• The US dub episode "Big Boys Do Cry," however, did feature an adaptation of Sneech's (Suneo's) "Rich Kid Mambo" song from the original episode, sung as "The Big Sneech Mambo" by his US voice actor, Brian Beacock.
  • Some snippets of Takeshi's (Brock's) image/ED song from Pokémon, "Takeshi's Paradise," were adapted into the English dub wherever it was played as an Insert Song in Japanese.
  • The New Cutie Honey OVA from 1994 includes an English adaptation of the franchise's iconic (since 1973) theme song, performed by Mayukiss.
  • Unyielding Wish from Magic Knight Rayearth has two official English versions, one for the dub of the anime sung by Sandy Fox and one for the Sega Saturn game sung by Jenny Stigile, both with completely different lyrics.
  • German singer Juliane Werding has done a number of translated covers, including The Band's The Night They Drove Old Dixie Down (Am Tag, als Conny Kramer starb), Mike Oldfield's Moonlight Shadow (Nacht voll Schatten), and Nik Kershaw's Wouldn’t It Be Good (Sonne auf der Haut)
  • Abba recorded Spanish versions of many of their songs, including a Spanish album called "Gracias Por La Musica" and a few songs that replaced album tracks in Spanish territories. Later a compilation album, Oro (Spanish for "gold", was produced to collect them (15 in total). Their native tongue is Swedish but only their earliest singles have Swedish versions.
    • They also recorded a "Blind Idiot" Translation of "Waterloo" in French which is honestly So Bad, It's Good. "Waterloo! Je vais constituer ta prisonnière!"
    • They also recorded "Ring Ring", "Another Town, Another Train" and "Waterloo" in German. The reason they did this was that they were aiming for a European market who wouldn't necessarily speak English. As it happened, German fans already liked the English versions and they didn't bother doing any more after that.
      • They wrote Ring Ring deliberately around this trope - the title phrase is onomatopoeic and so can be used no matter what language the song is translated into.
  • O-Zone's "Dragostea Din Tei" has been covered in so many different languages, the translations have their own section on the song's Wikipedia entry.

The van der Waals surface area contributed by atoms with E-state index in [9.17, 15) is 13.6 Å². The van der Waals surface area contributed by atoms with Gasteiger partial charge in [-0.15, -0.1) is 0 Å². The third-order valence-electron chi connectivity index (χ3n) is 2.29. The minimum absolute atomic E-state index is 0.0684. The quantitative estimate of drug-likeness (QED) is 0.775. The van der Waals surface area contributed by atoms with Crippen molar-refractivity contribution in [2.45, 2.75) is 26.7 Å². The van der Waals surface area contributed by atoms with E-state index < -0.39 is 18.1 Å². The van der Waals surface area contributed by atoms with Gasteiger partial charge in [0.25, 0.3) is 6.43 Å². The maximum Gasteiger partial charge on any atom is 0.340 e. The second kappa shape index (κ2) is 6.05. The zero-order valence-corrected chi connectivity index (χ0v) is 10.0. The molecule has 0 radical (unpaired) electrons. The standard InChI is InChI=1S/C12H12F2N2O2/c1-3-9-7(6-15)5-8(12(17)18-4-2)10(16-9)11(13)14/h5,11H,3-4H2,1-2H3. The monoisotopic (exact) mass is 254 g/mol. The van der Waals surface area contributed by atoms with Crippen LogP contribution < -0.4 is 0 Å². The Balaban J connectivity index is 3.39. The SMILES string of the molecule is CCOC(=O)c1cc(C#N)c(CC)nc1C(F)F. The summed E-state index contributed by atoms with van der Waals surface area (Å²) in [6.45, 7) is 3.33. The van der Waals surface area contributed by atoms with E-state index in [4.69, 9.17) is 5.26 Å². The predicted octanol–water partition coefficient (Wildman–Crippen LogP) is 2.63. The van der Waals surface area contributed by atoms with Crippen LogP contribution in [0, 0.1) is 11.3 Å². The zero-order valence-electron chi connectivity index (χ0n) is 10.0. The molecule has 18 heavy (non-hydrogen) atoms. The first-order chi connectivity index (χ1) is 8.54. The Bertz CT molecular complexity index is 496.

• There are multiple covers of it in (at least) English, French, Dutch, and Hebrew.
    • There are two Japanese covers, and three Chinese covers.
    • One of the most notable is the Brazilian Portuguese cover by Latino, which turns it into a song about throwing a house/apartment party with booze and sex. Psy's "Gangnam Style" received a similar treatment, becoming a song about a groom-to-be drinking and kissing women at a bachelor party even though he know he'll be hungover when he weds the following morning.
  • Songs to Wear Pants To did an English cover of the Utada Hikaru song "Blue".
  • One Jonathan Coulton fan translated "Re: Your Brains" into the French "Re: Vos Cervaux". Jonathan has since recorded it and performed it live.
  • Franz Ferdinand did a German cover of their own song "Tell Her Tonight," featuring drummer Paul Thomson (who usually doesn't sing at all) on lead.
  • Blumchen's "Ich bin Wieder Hier", although not a translation, uses the tune of Rozalla's "Everybody's Free". Conversely, she recorded English versions of two of her own albums under the alias Blossom. However, her cover of Queen's "Bicycle Race" was never translated into German.
  • "Hot Limit" ("We Drink Ritalin") by John Desire is a Gratuitous English Eurobeat cover of a Japanese song by TM Revolution. Conversely, many Eurobeat songs have been covered in Japanese.
  • "I Will Go With You" by Donna Summer is an English rendition of "Con Te Partirò" (Time to Say Goodbye) by Andrea Bocelli/Sarah Brightman.
  • Gloria Gaynor recorded a Spanish version of "I will Survive" called "Yo viviré".
  • A tradition for popular French songs of the 60s. Gilbert Becaud's "Nathalie" was translated in German, Spanish... Johnny Hallyday's "Que je t'aime" even got a Japanese version.
  • Germany has an impressive track record for recording German versions of popular pop songs - be they British or French. Basically all French hits of the 60s were translated and either sung by their original artist or by German cover artists. A good number of covers of American songs were produced in East Germany, because the government saw it as the only way to prevent young East Germans from coming into contact with subversive, capitalist songs.